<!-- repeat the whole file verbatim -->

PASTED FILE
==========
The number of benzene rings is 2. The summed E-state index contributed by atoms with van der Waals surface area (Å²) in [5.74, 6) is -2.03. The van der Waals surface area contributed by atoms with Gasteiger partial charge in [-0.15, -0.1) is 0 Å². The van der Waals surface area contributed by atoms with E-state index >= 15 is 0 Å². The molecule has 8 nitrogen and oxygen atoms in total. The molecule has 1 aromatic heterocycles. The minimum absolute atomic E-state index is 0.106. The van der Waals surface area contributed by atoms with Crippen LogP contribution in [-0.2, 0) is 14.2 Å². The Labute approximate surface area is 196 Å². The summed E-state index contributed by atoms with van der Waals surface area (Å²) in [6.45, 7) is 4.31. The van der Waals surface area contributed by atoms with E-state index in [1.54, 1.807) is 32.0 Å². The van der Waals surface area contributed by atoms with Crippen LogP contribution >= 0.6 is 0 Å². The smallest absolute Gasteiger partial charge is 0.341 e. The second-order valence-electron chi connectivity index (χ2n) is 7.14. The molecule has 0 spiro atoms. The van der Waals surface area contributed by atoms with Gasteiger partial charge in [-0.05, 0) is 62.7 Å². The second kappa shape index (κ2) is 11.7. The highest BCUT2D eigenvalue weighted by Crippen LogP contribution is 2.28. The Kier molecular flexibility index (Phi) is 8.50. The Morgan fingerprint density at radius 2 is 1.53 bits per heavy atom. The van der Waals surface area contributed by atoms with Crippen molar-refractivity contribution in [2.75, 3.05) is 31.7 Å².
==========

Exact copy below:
The number of benzene rings is 2. The summed E-state index contributed by atoms with van der Waals surface area (Å²) in [5.74, 6) is -2.03. The van der Waals surface area contributed by atoms with Gasteiger partial charge in [-0.15, -0.1) is 0 Å². The van der Waals surface area contributed by atoms with E-state index >= 15 is 0 Å². The molecule has 8 nitrogen and oxygen atoms in total. The molecule has 1 aromatic heterocycles. The minimum absolute atomic E-state index is 0.106. The van der Waals surface area contributed by atoms with Crippen LogP contribution in [-0.2, 0) is 14.2 Å². The Labute approximate surface area is 196 Å². The summed E-state index contributed by atoms with van der Waals surface area (Å²) in [6.45, 7) is 4.31. The van der Waals surface area contributed by atoms with E-state index in [1.54, 1.807) is 32.0 Å². The van der Waals surface area contributed by atoms with Crippen LogP contribution >= 0.6 is 0 Å². The smallest absolute Gasteiger partial charge is 0.341 e. The second-order valence-electron chi connectivity index (χ2n) is 7.14. The molecule has 0 spiro atoms. The van der Waals surface area contributed by atoms with Gasteiger partial charge in [-0.05, 0) is 62.7 Å². The second kappa shape index (κ2) is 11.7. The highest BCUT2D eigenvalue weighted by Crippen LogP contribution is 2.28. The Kier molecular flexibility index (Phi) is 8.50. The Morgan fingerprint density at radius 2 is 1.53 bits per heavy atom. The van der Waals surface area contributed by atoms with Crippen molar-refractivity contribution in [2.75, 3.05) is 31.7 Å².